And among the masses becoming new PCPs were a group of Bus people: half-a-dozen former Politicorps Fellows, Bus staffer Henry Kraemer, and a few of their friends. I don’t know how many of these young people will become active members of the party, but I know this: The work they do as new Bus staffers and with other organizations (one, for example, is with AFSCME for at least the next six months) is very supportive of the Party in that we are all working for much the same goals. To call us “allied groups” is, in Multnomah County, to understate how in sync we are in what we are working for. The Bus, of course, is non-partisan but it is also progressive, leaving it little choice but to work for Democratic candidates. (The moment the Bus can no longer support Democratic candidates, by the way, is the moment we in the Party need to ask why — the Bus, perhaps, serving as one touchstone for how well we maintain our present progressive direction.)

To those young people who came last night to sign on as PCPs, I would say this:

Did you look around carefully last night? Even among those who were there to become one-shot PCPs, did you notice anything most of us had in common? Yes, that’s right: We’re old folks. Now, even at the age of 52 (53 next month), I don’t consider myself old but just this week Joe Smith conferred upon me the honorific of “the Other Old Guy on the Bus”. If being an old guy is a source of pride for Joe, who am I to deny my elderosity? Old folks like Joe and me, and the millions of us around the country who expend our rapidly diminishing energy to elect good Democrats and fight back against the force of right-wing extremism (and the inadequacies of many moderates) are, to be sure, the current foundation of the Party.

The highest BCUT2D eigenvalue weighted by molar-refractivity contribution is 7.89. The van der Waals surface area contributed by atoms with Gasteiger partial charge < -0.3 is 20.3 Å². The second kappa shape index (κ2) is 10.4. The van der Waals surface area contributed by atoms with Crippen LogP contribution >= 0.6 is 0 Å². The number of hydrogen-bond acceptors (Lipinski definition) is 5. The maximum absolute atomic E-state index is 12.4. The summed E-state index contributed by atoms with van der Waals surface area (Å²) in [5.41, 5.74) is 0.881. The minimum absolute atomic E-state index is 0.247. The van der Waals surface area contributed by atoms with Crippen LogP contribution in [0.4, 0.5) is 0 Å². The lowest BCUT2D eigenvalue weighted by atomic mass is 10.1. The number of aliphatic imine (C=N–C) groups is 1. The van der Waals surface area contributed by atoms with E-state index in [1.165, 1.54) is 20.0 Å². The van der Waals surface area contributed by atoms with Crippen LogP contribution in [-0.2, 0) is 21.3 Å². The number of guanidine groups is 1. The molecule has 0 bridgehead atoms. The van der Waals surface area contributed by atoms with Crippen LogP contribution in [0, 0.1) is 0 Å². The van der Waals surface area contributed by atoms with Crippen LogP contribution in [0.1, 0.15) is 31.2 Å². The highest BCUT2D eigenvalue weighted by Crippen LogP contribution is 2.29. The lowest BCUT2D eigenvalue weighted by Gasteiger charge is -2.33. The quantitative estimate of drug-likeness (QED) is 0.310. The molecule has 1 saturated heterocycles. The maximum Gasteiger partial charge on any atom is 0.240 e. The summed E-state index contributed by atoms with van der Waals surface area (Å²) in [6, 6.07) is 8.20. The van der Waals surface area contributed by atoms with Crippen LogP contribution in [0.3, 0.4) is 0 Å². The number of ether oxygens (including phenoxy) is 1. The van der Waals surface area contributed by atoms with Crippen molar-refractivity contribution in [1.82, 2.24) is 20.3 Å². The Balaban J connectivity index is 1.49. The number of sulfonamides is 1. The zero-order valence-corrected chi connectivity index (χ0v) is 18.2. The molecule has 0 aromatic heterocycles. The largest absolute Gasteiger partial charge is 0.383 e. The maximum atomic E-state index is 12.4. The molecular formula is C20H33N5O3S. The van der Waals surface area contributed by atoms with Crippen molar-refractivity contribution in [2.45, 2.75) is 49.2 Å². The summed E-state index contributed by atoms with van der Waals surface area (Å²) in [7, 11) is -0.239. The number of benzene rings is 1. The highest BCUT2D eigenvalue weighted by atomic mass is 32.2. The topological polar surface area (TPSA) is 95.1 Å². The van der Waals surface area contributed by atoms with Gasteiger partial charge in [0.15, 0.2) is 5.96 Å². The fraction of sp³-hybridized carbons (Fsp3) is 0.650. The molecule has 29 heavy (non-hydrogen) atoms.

But in a few years, most of us will be either dead or yelling at your kids to get off the damn lawn. You, as goes the refrain that has been repeated by one generation to the other for, well, generations, are The Future of the Party. Deal with it.

The exciting thing is that if you start showing up to the monthly meetings of the Central Committee (that is the committee that is composed of PCPs; it is the committee you joined last night), you can take over and shape, not just a county party but the region, the state, the nation. Let’s face it: Whatever we may feel about “partisan” politics, people will continue to run for office as members of a party. For a multitude of reasons, party affiliation is and will remain a valuable thing. What that affiliation means — who the candidates are, what they stand for, what they represent in campaigns and in office — can be shaped by members of the Democratic Party. By you, not only as PCPs but as the new leadership of the party.

Just because a lot of old people run the show now (nothing personal, KC, Susan, Sue, Laura, Lynn and Eric) does not mean that is the way it always need be. To be honest, the Party is in desperate need of young people. We’re doing pretty good right now — the number of incredible young Democratic electeds in our county is amazing, and allied activists even more so — but the party itself needs you to show up regularly, get involved and take over. This party is, in a very large sense, yours for the taking.